The upside is this hospital takes donations not designated for the use of a particular patient. So, I’m thinking about making regular donations. It can be done every sixty days, which averages around six times per year.

    The other upside is my blood pressure reads as normal. usually it’s “on the high end of normal.” Not this time.

  17. de stijl says:


    The Dobrovka theater incident in 2002 was Chechnyan terrorists who took over a theater in Moscow and made hostage of all the attendees. IIRC, it was a classical music concert, not a movie theater. Although that might be an assumption I picked up from the movie Tenet.

    Crap, I need to read the Wikipedia article now.


    I normally respond fairly well to Christopher Nolan movies, but I actively hated Tenet. I couldn’t understand what the fuck was going on who, how, or why was happening and couldn’t understand 90% of the dialog due to the chosen sound design. Memento is one of my favorite movies and it was the first movie I bought on DVD. I don’t mind and actively adore some weird-ass, obscure, non-linear, mind boggling movies. Not a problem for me. As a rule, I prefer weird shit over normal movies.

    I can and do absolutely love ambiguous Lynchian type movies, but Tenet just pissed me off. I actively hated it after about 45 minutes. Tried it again a few years later and went in with an open, accepting mind-set. I lasted an hour in and fucking hated it.

    If some of you like that movie, that’s totally cool, but I despise it. I’ve not actually seen it. I made it to about an hour in twice then bailed.

  18. Slugger says:

    I got some lab work done at an approved facility. They charged $204.75. My insurance paid $194.75. They sent me a bill for the ten buck difference. Is generating a bill for $10 cost effective? Getting a document to me via USPS must cost $2 at least for printing, handling, and postage. Some percent of their clients are not as deadline compulsive as I am requiring multiple iterations of the bill. I wonder if there isn’t some number where it’s not profitable to bother billing?

  19. DrDaveT says:

    @Michael Reynolds:

    One of the reasons I enjoy this site is that sometimes I learn about charmingly obscure things like Arizona Road Dust.

    For some reason this is reminding me of the extremely specific mud that major league baseballs are rubbed with…

  20. JohnSF says:


    Thiel’s fascination with elves in LOTR was, uh, interesting.

    Unsurprising, perhaps, give the Palantir thing.
    But what’s a little amusing is that for a guy who claimes to have read LOTR repeatedly, he manages to miss Tolkien’s main point about the elves and immortality, which derives from his (somewhat eccentric?) Christianity.
    That the Numenoreans were ruined by their desire to escape death; but the Eldar were ruined by their desire to escape the weariness of immortality, both the melancholy of Middle Earth, and the cloying stasis of the Undying Lands.
    Trust a tech-bro to only see what he wants to see.

  21. Mimai says:

    I’m glad Peter Thiel won’t be funding candidates this cycle. I hope he doesn’t change his mind.

    I also appreciate that he said this: “There are a lot of things I got wrong”

    Was it only yesterday that people were bemoaning the fact that pundits and the like rarely do a mea culpa?

  22. steve says:

    Marked Man- Not to be pedantic but I am pretty sure that the Russians used carfentail, an even more potent narcotic. It’s made it into the US a few times and it’s especially deadly as it is very difficult to reverse with Narcan. (One of the guys who helped develop and test it gave a lecture at my med school.) Long time ago so I may be misremembering but pretty sure.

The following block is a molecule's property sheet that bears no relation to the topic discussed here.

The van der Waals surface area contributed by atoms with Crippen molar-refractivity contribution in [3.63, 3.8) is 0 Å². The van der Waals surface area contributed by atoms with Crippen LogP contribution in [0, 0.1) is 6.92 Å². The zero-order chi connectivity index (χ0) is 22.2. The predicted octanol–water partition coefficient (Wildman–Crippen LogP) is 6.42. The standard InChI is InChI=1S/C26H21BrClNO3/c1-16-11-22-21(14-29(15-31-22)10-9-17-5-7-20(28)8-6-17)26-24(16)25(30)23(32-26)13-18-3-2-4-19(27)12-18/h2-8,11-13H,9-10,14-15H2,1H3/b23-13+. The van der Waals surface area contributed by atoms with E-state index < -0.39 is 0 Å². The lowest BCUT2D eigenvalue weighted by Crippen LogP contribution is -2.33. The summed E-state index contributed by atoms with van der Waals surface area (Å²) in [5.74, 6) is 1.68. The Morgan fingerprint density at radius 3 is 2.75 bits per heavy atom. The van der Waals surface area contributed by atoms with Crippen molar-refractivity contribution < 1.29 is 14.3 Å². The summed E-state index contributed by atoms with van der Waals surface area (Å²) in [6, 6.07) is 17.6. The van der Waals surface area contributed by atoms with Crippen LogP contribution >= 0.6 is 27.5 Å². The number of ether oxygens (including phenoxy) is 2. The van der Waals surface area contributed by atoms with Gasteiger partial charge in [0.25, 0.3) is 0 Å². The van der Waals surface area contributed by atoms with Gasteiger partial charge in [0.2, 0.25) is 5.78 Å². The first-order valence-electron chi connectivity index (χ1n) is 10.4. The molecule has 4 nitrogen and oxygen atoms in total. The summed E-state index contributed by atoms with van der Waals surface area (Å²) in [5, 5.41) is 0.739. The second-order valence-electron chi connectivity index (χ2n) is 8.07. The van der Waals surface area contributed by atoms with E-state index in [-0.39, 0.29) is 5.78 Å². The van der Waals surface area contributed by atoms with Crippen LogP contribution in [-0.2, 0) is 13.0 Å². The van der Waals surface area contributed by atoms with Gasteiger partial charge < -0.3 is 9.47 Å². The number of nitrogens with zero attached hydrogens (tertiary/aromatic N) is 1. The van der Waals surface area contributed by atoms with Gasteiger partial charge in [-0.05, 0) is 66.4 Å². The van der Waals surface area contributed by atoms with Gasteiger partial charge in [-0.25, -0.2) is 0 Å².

23. MarkedMan says:

    @steve: I don’t know very much about the Russian incident but without being too specific I can state with certainty that amongst people who are concerned with stopping bad things being deliberately released, aerosolized fentanyl is a nightmare scenario.

    Edit: now that I think more about it, that’s how it’s called amongst people like me who have no security clearance. The actual testers use codes for all the live agent testing and I have no idea which is which or what is included.

  24. Flat Earth Luddite says:


    What do you mean would be? I’m convinced he already believes in his godhood. The rest of us are mere ants to his magnifying glass.

  25. Kathy says:


    Trust a tech-bro to only see what he wants to see.

    One might be taken with an idea and disagree with the author’s interpretation of it.

    Take the Spacers in Asimov’s Robot Novels. They live long lives, about 300 years, and have robots that take care of all manual labor and function as household servants as well*. Asimov claims this lovely situation leads to apathy, lethargy, and ultimately decay. the theme is even pursued in novels by other authors licensed to use the Asimovian universe.

    Ok. That’s his take on it. It’s interesting, it leads to three murder mysteries and a bridge to the Empire Novels (not as good, but part of the unified Asimov universe, and sequel novels as noted above (which I enjoyed).

    But partly it’s cliche with long lives, as the trope of “machines doing all the work leads to decay,” is really old. You can find it in several of John Campbell Jr’s short fiction, in The Machine Stops by E.M. Forster, in Clarke’s debut novel The City and The Stars, and I’m sure many more.

    Does it have to be that way? Could giving machines all manual labor make our lives better? Automation, which is for now the nearest thing, has led to problems, but has also eliminated many dangers in the workplace, and made other industries, like commercial aviation, safer.

    *Given the intellect and self-awareness shown by two robot protagonists in the last two novels, using robots as slave labor is as unethical as using humans that way.

    And a that’s a whole different trope.

  26. JohnSF says:

    All true.
    But the main point is, Peter Thiel is an amoral philistine who couldn’t locate an aesthetic argument if it was tattooed on his arse, and he was given a mirror, a map, a compass, and a torch.
    My personal inclination is that e-mortality/non-mortality could work out reasonably enough, for arbitrary values.
    But nitwits like Thiel citing Tolkien in support of their puerile tech-bro maunderings annoys me.

  27. Kathy says:


    But the main point is, Peter Thiel is an amoral philistine who couldn’t locate an aesthetic argument if it was tattooed on his arse, and he was given a mirror, a map, a compass, and a torch.

    Oh, that’s absolutely true.

    Just not for his misinterpretation of some books I’ve never read and can’t comment on.

    I mean, there’s so much more evidence for your position.